I have always been a bit stumped when I read other peoples' code which had typedefs for pointers to functions with arguments. I recall that it took me a while to get around to such a definition while trying to understand a numerical algorithm written in C a while ago. So, could you share your tips and thoughts on how to write good typedefs for pointers to functions (Do's and Do not's), as to why are they useful and how to understand others' work? Thanks!
Perfectly obscurely obvious - it's a function that takes two arguments, an integer and a pointer to a function that takes an integer as an argument and returns nothing, and it (
If you write:
then you can instead declare
This means the same thing, but is usually regarded as somewhat easier to read. It is clearer that the function takes an
It takes a bit of getting used to, though. The one thing you can't do, though is write a signal handler function using the
I'm still of the old-school that prefers to invoke a function pointer as:
Modern syntax uses just:
I can see why that works - I just prefer to know that I need to look for where the variable is initialized rather than for a function called
Let's try again. The first of these is lifted straight from the C standard - I retyped it, and checked that I had the parentheses right (not until I corrected it - it is a tough cookie to remember).
First of all, remember that
The 'returns nothing' part is spelled
After creating the signal handler type, I can use it to declare variables and so on. For example:
Please note How to avoid using
So, what have we done here - apart from omit 4 standard headers that would be needed to make the code compile cleanly?
The first two functions are functions that take a single integer and return nothing. One of them actually doesn't return at all thanks to the
Then I create an array of structures, where each element identifies a signal number and the handler to be installed for that signal. I've chosen to worry about 3 signals; I'd often worry about
The program then does its stuff and exits normally.
Note that the name of a function can be regarded as a pointer to a function of the appropriate type. When you do not apply the function-call parentheses - as in the initializers, for example - the function name becomes a function pointer. This is also why it is reasonable to invoke functions via the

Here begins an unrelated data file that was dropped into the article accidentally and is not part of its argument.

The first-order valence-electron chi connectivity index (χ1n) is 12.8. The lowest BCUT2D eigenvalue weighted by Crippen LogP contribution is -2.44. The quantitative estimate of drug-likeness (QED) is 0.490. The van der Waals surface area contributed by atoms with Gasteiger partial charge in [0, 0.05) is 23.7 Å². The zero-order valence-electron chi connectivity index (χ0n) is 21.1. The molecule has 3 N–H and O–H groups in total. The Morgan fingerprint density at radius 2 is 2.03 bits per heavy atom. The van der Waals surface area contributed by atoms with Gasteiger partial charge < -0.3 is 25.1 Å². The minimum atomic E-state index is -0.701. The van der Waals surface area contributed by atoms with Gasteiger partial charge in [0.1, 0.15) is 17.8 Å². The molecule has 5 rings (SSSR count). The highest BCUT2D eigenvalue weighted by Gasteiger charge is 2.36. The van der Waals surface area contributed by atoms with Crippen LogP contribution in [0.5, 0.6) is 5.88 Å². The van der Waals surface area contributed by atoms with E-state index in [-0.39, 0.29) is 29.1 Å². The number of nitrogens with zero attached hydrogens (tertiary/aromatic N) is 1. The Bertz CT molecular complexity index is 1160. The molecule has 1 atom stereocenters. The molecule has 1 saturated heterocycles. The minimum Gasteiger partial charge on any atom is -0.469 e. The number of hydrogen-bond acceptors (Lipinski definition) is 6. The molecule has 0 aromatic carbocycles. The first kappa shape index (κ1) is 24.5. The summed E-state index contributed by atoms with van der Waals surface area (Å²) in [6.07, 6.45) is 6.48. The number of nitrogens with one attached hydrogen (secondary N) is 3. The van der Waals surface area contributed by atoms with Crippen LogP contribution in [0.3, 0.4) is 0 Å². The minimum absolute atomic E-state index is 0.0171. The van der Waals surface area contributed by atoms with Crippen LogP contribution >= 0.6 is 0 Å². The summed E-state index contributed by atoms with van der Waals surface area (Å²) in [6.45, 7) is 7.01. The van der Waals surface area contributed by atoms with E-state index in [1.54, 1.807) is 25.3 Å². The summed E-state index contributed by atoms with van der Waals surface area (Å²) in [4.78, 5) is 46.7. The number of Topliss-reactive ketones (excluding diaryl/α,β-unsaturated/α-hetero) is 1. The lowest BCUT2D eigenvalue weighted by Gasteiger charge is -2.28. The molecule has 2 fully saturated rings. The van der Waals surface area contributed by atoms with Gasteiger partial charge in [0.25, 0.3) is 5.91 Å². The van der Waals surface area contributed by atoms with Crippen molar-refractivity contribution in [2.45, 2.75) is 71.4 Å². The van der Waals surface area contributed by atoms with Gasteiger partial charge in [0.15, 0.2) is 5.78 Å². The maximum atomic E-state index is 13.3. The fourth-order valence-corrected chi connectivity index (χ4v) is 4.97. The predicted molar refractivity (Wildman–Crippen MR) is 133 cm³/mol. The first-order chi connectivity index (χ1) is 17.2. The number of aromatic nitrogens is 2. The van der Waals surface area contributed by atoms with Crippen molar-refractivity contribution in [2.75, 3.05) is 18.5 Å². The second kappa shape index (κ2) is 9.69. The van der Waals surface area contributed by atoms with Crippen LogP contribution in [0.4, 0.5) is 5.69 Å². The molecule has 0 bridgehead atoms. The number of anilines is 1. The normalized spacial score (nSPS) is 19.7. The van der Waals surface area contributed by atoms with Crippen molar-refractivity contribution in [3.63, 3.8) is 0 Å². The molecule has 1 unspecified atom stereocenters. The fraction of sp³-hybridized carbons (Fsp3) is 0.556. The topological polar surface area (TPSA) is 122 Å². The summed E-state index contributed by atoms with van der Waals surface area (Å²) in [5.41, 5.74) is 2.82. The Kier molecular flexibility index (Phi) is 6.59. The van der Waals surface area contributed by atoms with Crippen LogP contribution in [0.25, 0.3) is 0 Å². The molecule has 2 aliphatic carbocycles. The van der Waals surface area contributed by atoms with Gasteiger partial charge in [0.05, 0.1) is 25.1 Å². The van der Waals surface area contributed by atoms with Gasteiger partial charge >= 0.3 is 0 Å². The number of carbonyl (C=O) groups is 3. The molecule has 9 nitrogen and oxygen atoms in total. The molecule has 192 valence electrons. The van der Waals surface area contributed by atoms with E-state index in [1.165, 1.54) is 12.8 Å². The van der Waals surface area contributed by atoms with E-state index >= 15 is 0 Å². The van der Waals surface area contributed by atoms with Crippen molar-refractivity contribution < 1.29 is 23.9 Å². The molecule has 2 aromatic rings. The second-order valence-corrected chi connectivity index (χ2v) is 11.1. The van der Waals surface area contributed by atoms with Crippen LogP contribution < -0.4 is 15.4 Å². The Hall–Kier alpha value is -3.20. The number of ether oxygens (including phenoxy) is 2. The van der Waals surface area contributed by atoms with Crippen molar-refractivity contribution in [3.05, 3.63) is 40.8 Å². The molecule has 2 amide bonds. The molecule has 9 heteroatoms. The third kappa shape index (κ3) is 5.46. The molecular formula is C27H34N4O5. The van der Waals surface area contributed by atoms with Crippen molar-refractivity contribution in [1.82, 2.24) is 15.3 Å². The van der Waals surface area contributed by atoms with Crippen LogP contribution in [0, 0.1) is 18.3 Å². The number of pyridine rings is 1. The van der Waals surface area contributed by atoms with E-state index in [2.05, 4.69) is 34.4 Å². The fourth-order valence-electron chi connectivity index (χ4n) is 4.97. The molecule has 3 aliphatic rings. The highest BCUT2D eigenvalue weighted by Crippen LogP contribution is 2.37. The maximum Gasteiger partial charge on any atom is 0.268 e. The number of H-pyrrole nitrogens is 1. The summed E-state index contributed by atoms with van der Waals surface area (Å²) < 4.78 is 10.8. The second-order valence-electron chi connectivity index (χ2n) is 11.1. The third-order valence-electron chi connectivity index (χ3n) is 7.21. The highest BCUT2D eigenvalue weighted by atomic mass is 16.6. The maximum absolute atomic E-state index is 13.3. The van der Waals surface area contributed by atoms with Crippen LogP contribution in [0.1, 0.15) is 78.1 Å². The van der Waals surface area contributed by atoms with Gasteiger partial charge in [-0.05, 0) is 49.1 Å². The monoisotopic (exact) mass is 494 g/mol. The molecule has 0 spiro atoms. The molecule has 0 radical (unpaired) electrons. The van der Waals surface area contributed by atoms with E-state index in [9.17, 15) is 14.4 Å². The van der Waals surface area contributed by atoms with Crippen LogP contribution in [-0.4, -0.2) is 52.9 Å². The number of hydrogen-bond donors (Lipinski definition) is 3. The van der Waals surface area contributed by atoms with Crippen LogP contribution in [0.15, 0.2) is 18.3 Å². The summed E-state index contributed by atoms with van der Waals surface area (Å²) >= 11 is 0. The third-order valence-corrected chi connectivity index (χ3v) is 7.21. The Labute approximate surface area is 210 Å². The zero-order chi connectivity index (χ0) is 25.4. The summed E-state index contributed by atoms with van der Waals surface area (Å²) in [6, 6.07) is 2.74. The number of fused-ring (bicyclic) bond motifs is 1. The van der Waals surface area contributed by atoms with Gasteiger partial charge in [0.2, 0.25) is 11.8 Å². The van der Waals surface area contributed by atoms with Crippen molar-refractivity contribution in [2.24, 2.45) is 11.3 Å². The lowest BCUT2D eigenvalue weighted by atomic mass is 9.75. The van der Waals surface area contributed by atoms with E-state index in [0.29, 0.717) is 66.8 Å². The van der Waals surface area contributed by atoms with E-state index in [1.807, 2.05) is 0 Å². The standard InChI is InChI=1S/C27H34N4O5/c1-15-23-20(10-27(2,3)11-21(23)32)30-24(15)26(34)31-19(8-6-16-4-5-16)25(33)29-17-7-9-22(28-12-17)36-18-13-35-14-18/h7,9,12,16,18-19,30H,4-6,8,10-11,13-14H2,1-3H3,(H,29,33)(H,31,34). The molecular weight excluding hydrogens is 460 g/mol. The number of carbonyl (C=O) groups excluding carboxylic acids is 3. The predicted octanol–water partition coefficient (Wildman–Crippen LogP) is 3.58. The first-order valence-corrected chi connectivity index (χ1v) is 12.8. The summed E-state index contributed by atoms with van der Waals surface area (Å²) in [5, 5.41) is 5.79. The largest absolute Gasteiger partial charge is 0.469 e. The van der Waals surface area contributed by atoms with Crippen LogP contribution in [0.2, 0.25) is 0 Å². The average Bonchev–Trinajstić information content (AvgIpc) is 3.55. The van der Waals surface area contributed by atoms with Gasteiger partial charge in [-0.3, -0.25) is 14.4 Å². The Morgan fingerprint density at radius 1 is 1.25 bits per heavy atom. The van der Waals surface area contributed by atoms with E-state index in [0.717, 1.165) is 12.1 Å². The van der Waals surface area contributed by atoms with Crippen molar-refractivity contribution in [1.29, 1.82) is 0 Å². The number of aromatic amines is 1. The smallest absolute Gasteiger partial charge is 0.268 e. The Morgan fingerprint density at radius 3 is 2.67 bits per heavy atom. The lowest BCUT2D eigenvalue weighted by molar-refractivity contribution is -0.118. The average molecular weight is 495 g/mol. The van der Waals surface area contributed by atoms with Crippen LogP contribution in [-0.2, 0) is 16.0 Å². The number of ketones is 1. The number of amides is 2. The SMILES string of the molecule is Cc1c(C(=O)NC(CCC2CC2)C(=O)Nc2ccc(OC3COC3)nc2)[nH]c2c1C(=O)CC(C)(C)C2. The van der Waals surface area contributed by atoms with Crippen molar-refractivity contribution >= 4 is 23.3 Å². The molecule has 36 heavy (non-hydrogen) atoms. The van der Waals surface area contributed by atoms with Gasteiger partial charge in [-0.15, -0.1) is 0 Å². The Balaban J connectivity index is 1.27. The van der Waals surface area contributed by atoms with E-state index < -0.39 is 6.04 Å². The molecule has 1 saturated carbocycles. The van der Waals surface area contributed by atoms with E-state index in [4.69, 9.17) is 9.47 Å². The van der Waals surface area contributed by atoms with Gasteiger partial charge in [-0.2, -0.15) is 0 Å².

So, thus far, I've shown that a
Now we get back to the question - how do the two declarations for
Let's review the second declaration:
If we changed the function name and the type like this:
you would have no problem interpreting this as a function that takes an
Now, instead of being a
The mechanics by which that can also be treated as:
are tricky to explain - so I'll probably screw it up. This time I've given the parameters names - though the names aren't critical.
In general, in C, the declaration mechanism is such that if you write:
then when you write
In the standard,
means that when you see a variable of type
the result has
So, if we declared:
it means that:
represents a void value. And therefore:
is equivalent. Now,
If that still confuses you, I'm not sure how to help - it is still at some levels mysterious to me, but I've grown used to how it works and can therefore tell you that if you stick with it for another 25 years or so, it will become second nature to you (and maybe even a bit quicker if you are clever).
A function pointer is like any other pointer, but it points to the address of a function instead of the address of data (on heap or stack). Like any pointer, it needs to be typed correctly. Functions are defined by their return value and the types of parameters they accept. So in order to fully describe a function, you must include its return value and the type of each parameter is accepts. When you typedef such a definition, you give it a 'friendly name' which makes it easier to create and reference pointers using that definition.
So for example assume you have a function:
then the following typedef:
can be used to point to this
So you can create a pointer which points to the doMultiplication function as follows:
and you can invoke the function using this pointer as follows:
This makes good reading: http://www.newty.de/fpt/index.html
As far as tips for making complicated declarations easier to parse for future maintenance (by yourself or others), I recommend making
And is (in fact) exactly how I generated that crazy mess above.
A very easy way to understand typedef of function pointer:
Output of this is :
Note that, same math_func definer has been used for the declaring both the function.
Same approach of typedef may be used for extern struct.(using sturuct in other file.)
This is the simplest example of function pointers and function pointer arrays that I wrote as an exercise.